How Scottie Pippen almost became a member of the Lakers
The Los Angeles Lakers were the most dominant team in the league from 1999-2002. They won three straight titles behind Shaquille O’Neal and Kobe Bryant, and they are still widely considered one of the best squads in the history of the NBA.
But can you believe that six-time champion Scottie Pippen almost joined the purple and gold back in 1999?
Yep, you heard it right.
Here’s what happened.
After the Chicago Bulls won their sixth title, the dynasty broke up, with Pippen getting traded to the Houston Rockets during the summer of 1998. On paper, his arrival in Houston made them one of the best teams in the league at that time. The Rockets already had Charles Barkley and Hakeem Olajuwon, so adding Pippen just added more firepower, even if he was starting to reach the end of the line.
But Pippen didn’t stay long with the Rockets. It was clear right from the beginning that he didn’t fit well with the team, which led to him being traded to the Portland Trail Blazers right before the 1999-2000 season.
Now this is where it gets interesting.
In an article written by Landon Hall for The Washington Post back in 1999, it was noted that Pippen actually wanted to go to the Lakers to reunite with old coach Phil Jackson. There were even rumors suggesting the Blazers would simply flip Pippen to the Lakers, but nothing came to fruition:
Pippen’s first choice for a new team was the Los Angeles Lakers, where he would have rejoined former Bulls coach Phil Jackson. There was speculation that Portland might turn around and trade Pippen to the Lakers for Glen Rice and other players – speculation that figures to continue through the season – but on Saturday the Blazers were talking about Pippen being a part of their drive for a title.
Apparently, it wasn’t the Blazers who declined to make the trade happen:
The Lakers considered offering Rice, Robert Horry and Travis Knight, but ultimately declined.
Had the trade to send Scottie Pippen to the Lakers pushed through, he would have formed a “Big Three” with O’Neal and Bryant, who went on to win the title for three straight seasons.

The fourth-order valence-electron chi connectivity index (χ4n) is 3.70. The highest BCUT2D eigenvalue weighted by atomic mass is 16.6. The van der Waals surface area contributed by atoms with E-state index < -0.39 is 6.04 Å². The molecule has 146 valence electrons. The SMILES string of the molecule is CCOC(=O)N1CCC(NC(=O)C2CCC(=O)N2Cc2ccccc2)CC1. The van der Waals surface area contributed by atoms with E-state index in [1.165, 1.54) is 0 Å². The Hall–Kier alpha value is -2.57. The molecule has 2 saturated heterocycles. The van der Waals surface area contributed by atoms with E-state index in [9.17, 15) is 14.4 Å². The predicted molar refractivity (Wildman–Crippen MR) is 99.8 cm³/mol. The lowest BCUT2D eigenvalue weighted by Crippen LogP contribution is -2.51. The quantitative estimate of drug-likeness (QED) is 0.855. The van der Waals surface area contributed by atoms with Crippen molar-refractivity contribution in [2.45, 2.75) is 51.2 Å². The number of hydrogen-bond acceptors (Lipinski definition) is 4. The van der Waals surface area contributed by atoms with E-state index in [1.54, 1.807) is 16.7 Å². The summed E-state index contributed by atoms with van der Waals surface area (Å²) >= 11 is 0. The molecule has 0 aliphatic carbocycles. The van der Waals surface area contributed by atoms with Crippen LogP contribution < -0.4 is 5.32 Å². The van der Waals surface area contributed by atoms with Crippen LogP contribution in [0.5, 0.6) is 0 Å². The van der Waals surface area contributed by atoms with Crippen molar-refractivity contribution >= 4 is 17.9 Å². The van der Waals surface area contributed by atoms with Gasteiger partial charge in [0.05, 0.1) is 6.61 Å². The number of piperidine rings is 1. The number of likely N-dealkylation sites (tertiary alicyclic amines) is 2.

Instead, Pippen remained with the Blazers, who gave the Lakers a run for their money during the 2000 playoffs.
The Lakers and Blazers met in the Western Conference Finals in 2000, and while Los Angeles emerged as the winners following a grueling seven-game series, there was no doubt that Portland was their toughest opponent throughout the course of the playoffs.
Both squads would meet in the playoffs again in 2001 and 2002, with the Blazers getting swept in the first round both times.
Pippen did not win a title in Portland. He finished his career in Chicago before calling it quits at the end of the 2003-04 season.
If Pippen wanted to, he could’ve pushed the Blazers to trade him to the Lakers, and he would’ve made them a more formidable team than they already were with Shaq and Kobe. He would’ve fit perfectly with the purple and gold’s triangle offense because it was the same system Phil Jackson used to lead the Bulls to six titles in eight years.
But Scottie Pippen was fine spending his final good years in Portland. It didn’t end the way Pippen wanted it to, but he definitely made the Blazers a better team.
Just not good enough to beat the Lakers.